NASSAU, BAHAMAS — A “crazy high” price hike of as much as 50 percent on certain building materials and supplies amid the pandemic could persist until summer, according to one local retailer who told Eyewitness News he has “never seen the prices like this”.
Anthony Roberts, City Lumber Yard general manager, said: “The prices are not escalating like they were. They seem to have leveled somewhat but it is anticipated that plywood prices will continue at these high levels at least until the summer.
“The lumber prices are doing the same thing. The supply chain continues to give us challenges with certain types of materials. They are difficult to get. You can order, but you have to wait in line.
“A number of our manufacturers are experiencing delays in raw materials and these delays have translated to stock outages here at the retail level.
“We’re hopeful that things will get a bit better. The pricing levels that are in the market, I have never seen them in all the years. I’ve never seen the prices like this.”
COVID-19 lockdown orders and closures, new safety protocols which slowed production at mills, a spike in home remodeling in the US in addition to a massive wildfire season in the United States have all been noted as reasons for the lumber shortage.
Roberts said: “The prices vary with different commodities but we have seen prices going up 50 percent on some commodities and higher. In the construction industry, that is a major blow. It’s happening here and in the US.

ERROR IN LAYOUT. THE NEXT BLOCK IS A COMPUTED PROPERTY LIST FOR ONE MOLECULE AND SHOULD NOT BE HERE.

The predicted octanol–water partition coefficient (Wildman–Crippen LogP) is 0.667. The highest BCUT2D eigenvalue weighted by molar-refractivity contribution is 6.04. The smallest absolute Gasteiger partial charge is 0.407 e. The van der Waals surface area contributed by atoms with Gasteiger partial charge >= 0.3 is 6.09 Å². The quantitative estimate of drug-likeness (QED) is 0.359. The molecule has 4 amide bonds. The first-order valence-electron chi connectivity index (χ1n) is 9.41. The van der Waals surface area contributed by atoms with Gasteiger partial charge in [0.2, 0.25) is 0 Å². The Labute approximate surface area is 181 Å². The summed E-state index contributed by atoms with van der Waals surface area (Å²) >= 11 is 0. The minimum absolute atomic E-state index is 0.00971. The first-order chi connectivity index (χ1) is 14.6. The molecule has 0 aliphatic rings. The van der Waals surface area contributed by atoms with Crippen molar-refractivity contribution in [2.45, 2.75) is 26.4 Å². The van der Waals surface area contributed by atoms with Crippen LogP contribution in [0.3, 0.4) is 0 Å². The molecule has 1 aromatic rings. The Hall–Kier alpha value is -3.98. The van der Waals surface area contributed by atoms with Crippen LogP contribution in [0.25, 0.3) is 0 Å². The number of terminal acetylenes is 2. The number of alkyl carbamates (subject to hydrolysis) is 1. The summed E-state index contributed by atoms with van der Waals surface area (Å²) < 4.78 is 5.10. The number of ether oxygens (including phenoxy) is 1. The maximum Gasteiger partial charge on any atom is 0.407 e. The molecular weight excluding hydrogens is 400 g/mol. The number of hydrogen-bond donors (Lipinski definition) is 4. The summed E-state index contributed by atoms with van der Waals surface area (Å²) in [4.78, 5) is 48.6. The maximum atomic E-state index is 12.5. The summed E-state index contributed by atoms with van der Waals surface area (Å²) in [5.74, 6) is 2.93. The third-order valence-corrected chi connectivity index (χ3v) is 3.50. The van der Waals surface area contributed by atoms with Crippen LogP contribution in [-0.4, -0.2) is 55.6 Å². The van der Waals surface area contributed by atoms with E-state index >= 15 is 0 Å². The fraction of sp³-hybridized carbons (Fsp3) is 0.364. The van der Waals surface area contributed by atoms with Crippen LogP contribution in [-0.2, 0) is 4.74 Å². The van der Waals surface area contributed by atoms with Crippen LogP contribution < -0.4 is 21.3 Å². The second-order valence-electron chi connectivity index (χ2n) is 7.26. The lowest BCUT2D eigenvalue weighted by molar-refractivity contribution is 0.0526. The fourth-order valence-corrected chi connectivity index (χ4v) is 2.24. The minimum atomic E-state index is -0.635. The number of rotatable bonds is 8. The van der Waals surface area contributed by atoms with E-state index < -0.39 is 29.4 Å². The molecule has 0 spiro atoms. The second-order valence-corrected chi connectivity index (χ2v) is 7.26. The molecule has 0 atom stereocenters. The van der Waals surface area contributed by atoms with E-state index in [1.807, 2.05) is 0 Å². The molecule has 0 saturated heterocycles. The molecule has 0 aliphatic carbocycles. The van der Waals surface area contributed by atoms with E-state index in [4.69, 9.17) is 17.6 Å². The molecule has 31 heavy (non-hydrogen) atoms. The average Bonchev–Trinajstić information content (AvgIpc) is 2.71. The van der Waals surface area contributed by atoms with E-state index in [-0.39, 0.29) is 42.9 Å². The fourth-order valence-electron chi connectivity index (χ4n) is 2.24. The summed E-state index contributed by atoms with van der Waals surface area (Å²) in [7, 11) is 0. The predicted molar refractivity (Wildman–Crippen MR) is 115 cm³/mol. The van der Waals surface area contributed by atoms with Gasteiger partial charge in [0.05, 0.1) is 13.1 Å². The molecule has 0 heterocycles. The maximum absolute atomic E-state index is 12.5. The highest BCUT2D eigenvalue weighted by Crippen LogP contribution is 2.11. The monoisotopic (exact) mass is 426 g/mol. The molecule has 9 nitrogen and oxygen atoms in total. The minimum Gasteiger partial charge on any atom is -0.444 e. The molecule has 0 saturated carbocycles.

“The demand remains very high. I can’t get the plywood that I need when I want it. I have to wait in line, basically. The prices are crazy high.”
Leonard Sands, a former Bahamian Contractors Association (BCA) president, told Eyewitness News it is difficult to gauge how much the current price hikes will impact new home construction but the difference will be noticeable.
“I can say that contractors have been absorbing the cost increase because contracts had already been worked out in many instances,” said Sands.
“From last March until now, prices began to creep up. While you’re working and sourcing materials, you notice the increases and you can’t make any adjustments because contracts are fixed.
“In many instances, contractors are taking a hit. I think now new home construction will see a slight increase in the cost reflected in the cost on ground. I don’t know if it’s enough for persons to say they can’t go ahead but I know it’s for people to take notice.”